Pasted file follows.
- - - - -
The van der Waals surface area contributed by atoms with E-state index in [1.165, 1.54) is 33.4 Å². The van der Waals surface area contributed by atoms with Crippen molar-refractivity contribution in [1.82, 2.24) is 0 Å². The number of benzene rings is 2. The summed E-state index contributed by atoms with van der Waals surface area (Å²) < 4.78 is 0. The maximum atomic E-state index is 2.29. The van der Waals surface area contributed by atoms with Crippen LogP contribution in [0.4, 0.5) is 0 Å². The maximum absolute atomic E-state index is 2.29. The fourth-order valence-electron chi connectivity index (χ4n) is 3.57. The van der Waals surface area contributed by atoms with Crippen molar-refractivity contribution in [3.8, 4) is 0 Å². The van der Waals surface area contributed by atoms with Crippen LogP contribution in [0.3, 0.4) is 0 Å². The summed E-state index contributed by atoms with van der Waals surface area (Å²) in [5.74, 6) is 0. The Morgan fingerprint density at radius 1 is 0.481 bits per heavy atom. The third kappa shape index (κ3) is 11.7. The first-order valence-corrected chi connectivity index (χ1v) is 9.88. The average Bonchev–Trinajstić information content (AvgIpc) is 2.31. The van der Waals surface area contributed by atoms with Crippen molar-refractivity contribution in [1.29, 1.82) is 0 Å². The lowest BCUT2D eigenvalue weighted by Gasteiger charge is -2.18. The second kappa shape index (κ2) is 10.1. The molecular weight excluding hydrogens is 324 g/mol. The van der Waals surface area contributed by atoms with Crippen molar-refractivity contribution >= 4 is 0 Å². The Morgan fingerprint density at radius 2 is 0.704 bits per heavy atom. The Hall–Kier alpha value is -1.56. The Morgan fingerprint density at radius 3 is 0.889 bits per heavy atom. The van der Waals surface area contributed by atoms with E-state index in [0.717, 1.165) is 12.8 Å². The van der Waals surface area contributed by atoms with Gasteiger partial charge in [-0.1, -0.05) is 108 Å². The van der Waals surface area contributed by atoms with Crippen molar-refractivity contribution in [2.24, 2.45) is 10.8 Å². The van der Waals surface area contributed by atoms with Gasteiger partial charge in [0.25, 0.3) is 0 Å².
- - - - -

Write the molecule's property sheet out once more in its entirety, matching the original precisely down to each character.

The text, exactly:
The van der Waals surface area contributed by atoms with E-state index in [1.165, 1.54) is 33.4 Å². The van der Waals surface area contributed by atoms with Crippen molar-refractivity contribution in [1.82, 2.24) is 0 Å². The number of benzene rings is 2. The summed E-state index contributed by atoms with van der Waals surface area (Å²) < 4.78 is 0. The maximum atomic E-state index is 2.29. The van der Waals surface area contributed by atoms with Crippen LogP contribution in [0.4, 0.5) is 0 Å². The maximum absolute atomic E-state index is 2.29. The fourth-order valence-electron chi connectivity index (χ4n) is 3.57. The van der Waals surface area contributed by atoms with Crippen molar-refractivity contribution in [3.8, 4) is 0 Å². The van der Waals surface area contributed by atoms with Crippen LogP contribution in [0.3, 0.4) is 0 Å². The summed E-state index contributed by atoms with van der Waals surface area (Å²) in [5.74, 6) is 0. The Morgan fingerprint density at radius 1 is 0.481 bits per heavy atom. The third kappa shape index (κ3) is 11.7. The first-order valence-corrected chi connectivity index (χ1v) is 9.88. The average Bonchev–Trinajstić information content (AvgIpc) is 2.31. The van der Waals surface area contributed by atoms with Crippen molar-refractivity contribution in [1.29, 1.82) is 0 Å². The lowest BCUT2D eigenvalue weighted by Gasteiger charge is -2.18. The second kappa shape index (κ2) is 10.1. The molecular weight excluding hydrogens is 324 g/mol. The van der Waals surface area contributed by atoms with Crippen molar-refractivity contribution >= 4 is 0 Å². The Morgan fingerprint density at radius 2 is 0.704 bits per heavy atom. The Hall–Kier alpha value is -1.56. The Morgan fingerprint density at radius 3 is 0.889 bits per heavy atom. The van der Waals surface area contributed by atoms with E-state index in [0.717, 1.165) is 12.8 Å². The van der Waals surface area contributed by atoms with Gasteiger partial charge in [-0.1, -0.05) is 108 Å². The van der Waals surface area contributed by atoms with Crippen molar-refractivity contribution in [2.24, 2.45) is 10.8 Å². The van der Waals surface area contributed by atoms with Gasteiger partial charge in [0.25, 0.3) is 0 Å².